Wildlife organizations send letter to State Water Board: Don’t leave the refuges out to dry
The Nature Conservancy, the Trust for Public Land, Audubon, Defenders of Wildlife, Ducks Unlimited and the California Waterfowl Association have send a letter to Felicia Marcus outlining concerns over potential impacts of this extreme drought on refuges and Central Valley wetlands, and recommending actions that need to be taken to protect waterfowl and migrating birds along the Pacific Flyway.
This year, Central Valley refuges anticipate receiving little more than one-quarter of their legally-mandated supplies, and the post-harvest flooding of wildlife-friendly farmland – a vital component of the flyway habitat mosaic – could decline severely this year due to potential water supply curtailments, the letter says. This loss of flooded agricultural habitat places overwhelming pressure on the private and public refuges, making them less able to provide food and nesting habitat for the millions of birds and other species, they say, and collectively, available habitat may be reduced to levels not seen since the 1980s. The cumulative impacts of habitat loss at both refuges and agricultural lands is an unprecedented challenge to birds and wetland-dependent wildlife, and it could take many years for populations to recover, they say.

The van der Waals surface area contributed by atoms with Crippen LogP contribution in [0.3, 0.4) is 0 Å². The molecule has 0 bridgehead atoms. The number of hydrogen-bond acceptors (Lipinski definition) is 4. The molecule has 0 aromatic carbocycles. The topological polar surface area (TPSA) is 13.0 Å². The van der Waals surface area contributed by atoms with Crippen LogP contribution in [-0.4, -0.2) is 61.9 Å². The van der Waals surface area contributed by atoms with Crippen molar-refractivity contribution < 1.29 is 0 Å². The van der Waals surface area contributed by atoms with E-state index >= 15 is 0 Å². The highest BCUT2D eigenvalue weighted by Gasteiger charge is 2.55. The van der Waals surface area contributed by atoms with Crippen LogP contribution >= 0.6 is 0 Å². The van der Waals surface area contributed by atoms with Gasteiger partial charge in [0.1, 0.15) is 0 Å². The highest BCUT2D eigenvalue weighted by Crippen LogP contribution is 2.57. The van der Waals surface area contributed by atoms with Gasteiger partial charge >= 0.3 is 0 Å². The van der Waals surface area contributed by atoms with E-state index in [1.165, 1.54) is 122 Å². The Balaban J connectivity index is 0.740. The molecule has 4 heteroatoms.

Public refuges, private wetlands, and some agricultural land piece together just one-tenth of the four million acres that once supported wildlife before human development, and millions of migrating birds depend on these remaining wetlands to rest and feed between long flights of hundreds, even thousands of miles, the letter says. These relatively few remaining wetland areas are not incidental; their existence depends on dedicated water supplies and active management, the groups point out.
“Unquestionably, our farms and communities are suffering during this drought. So, too, are migratory birds, resident waterfowl, and other wetland wildlife. These species have no insurance policy to recover from the significant loss of habitat they could suffer this year if no action is taken. To protect our public investments and international commitments, we must provide a backstop to so much habitat loss in the Central Valley by prioritizing and augmenting water supplies to the remaining 5 percent of California wetlands.”
Don’t be too hasty with your decision, the groups say. Take action only after directly engaging with agencies and organizations, considering all the information provided as well as the creative solutions proposed by water users.
“We urge the Board to fully consider the cumulative effects that comprehensive “dewatering” of the Flyway may cause.”
Read the letter here: SWRCB-Drought-and-Flyway-Letter